*Spoiler warning: This review contains spoilers for the Star Wars Rebels episode “Wings of the Master”
Following up on the promise to provide more background information on characters not named Ezra, the creators of Rebels shift gears from the previous two episodes and give us our first truly Hera-centric adventure. The Twi’kek pilot has often been utilized as little more than a glorified supporting player for the majority of the series run to this point, but she firmly moves to the forefront in this week’s “Wings of the Master.”
It’s also important note that this week’s episode gives yet another example of why the Rebellion is fighting against the Empire. In the same way that earlier episodes showed the direct oppression of the people of Lothal through examples like Tarkintown, “Wings of the Master” shows an Empire purposely starving its constituents–in this case, the people of Ibaar. For the crew of the Ghost and their allies, the mission is simple: supply food to the needy. But unfortunately, an Imperial blockade led by Agent Kallus is dead-set on keeping this from happening.
So when the mission to bring supplies to the Ibaarian people results not only in failure but the destruction of an important transport ship and the loss of Phoenix Leader, alternative measures must be taken. The newest crew member of the Ghost, Captain Rex, steps forward with a possible solution. A Mon Calamarian engineer named Quarrie has designed a new type of starfighter and may be willing to share it with the Rebels–provided someone comes to him to discuss the matter.
Desperate for any help the Rebels can get, Hera begrudgingly accepts Kanan’s nomination to go on this quest and makes the journey to Shantipole, a planet on which it is notoriously dangerous to land. But Hera’s successful arrival on Quarrie’s landing platform is simply the first of several tests the Twi’lek captain must pass in order to take possession of the new starfighter.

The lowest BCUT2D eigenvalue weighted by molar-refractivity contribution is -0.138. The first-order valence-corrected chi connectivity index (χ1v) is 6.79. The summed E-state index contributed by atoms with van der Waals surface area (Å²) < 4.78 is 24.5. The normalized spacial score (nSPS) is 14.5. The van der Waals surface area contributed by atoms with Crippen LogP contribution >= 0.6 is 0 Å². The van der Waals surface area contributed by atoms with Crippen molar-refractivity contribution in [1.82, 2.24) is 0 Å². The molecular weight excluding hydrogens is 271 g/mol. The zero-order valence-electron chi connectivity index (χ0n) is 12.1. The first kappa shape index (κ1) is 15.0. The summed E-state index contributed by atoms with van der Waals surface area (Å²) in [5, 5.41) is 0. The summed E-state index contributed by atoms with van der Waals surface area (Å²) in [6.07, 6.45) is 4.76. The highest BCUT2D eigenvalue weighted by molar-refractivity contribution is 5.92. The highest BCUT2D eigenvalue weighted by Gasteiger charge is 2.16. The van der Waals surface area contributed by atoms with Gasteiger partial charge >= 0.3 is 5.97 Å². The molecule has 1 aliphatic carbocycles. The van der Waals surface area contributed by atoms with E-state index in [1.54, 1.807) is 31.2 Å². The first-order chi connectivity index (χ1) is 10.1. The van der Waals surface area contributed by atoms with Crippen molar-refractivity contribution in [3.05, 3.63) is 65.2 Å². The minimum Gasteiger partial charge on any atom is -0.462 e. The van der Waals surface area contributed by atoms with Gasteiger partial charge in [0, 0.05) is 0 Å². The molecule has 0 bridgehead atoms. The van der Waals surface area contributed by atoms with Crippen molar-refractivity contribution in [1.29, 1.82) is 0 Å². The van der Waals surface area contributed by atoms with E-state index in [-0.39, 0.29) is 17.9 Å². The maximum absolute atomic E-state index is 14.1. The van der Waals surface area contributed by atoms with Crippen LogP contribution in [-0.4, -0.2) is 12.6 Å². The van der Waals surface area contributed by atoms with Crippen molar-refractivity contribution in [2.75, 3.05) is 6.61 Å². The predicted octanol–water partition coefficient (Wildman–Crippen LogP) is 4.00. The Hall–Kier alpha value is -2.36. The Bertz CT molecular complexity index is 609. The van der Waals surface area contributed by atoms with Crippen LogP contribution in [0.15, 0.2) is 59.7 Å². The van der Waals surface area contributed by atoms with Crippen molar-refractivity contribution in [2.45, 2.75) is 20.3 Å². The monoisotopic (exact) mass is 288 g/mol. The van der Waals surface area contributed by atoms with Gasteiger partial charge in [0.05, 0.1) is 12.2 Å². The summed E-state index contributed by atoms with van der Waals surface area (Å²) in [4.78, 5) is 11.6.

The starfighter in question is the B-wing, first seen in Return of the Jedi. “Wings of the master” reveals not only this unique starfighter’s origin but also a justification for its name. For unlike the A-wing, X-Wing, and Y-wing, the B-wing is not named for the letter of the alphabet that corresponds to the ship’s design. Rather, it is an abbreviation of “Blade-wing,” and with this episode serving as part of Hera’s own burgeoning Campbellian hero’s journey, the starship-as-talisman metaphor is quite fitting.
Ultimately, Hera passes all of Quarrie’s tests as a pilot (including a nerve-wracking dive off the landing platform that quickly turns into a triumphant ascent and excellent example of apothesis), but it is her revelation of the reason behind her choice to be a pilot that first convinces the Mon Calamarian that she is the right one for his ship. Hera relates that the first inspiration for her to become a pilot began during the Clone Wars. As a child on Ryloth, she witnessed Republic ships flying over her in an attempt to liberate her world and this sparked in her a desire to join them in the sky and help others in that way whenever she could. Now, despite any danger, Hera feels that the cockpit of a starship is where she belongs and that it is her destiny to fight for freedom. With this in mind, Quarrie now feels confident that he has found the right pilot for his ship and he ultimately agrees to donate its plans to her cause as well.
Finally ready to wield the B-wing, Hera returns to the Ibaarian blockade and clears the way for Kanan and Ezra to drop off the supplies for the starving people. Another test is passed and–due to Kanan’s recommendation–the Twi’lek pilot ascends to Phoenix Leader. Hera has returned from her quest with renewed purpose and confidence. One part of her journey is over, but now she must share what she has learned with a squadron that is eager to follow their new captain.
Thank you for reading! If you have feedback or just want to say hello, you can leave a comment on this page or email me at firstname.lastname@example.org. You can also contact me on Twitter @influxman or check out my Rogue page on “Star Wars in the Classroom.”
And don’t forget to check out Rebels Reactions for even more insight, discussion, and analysis of this episode.
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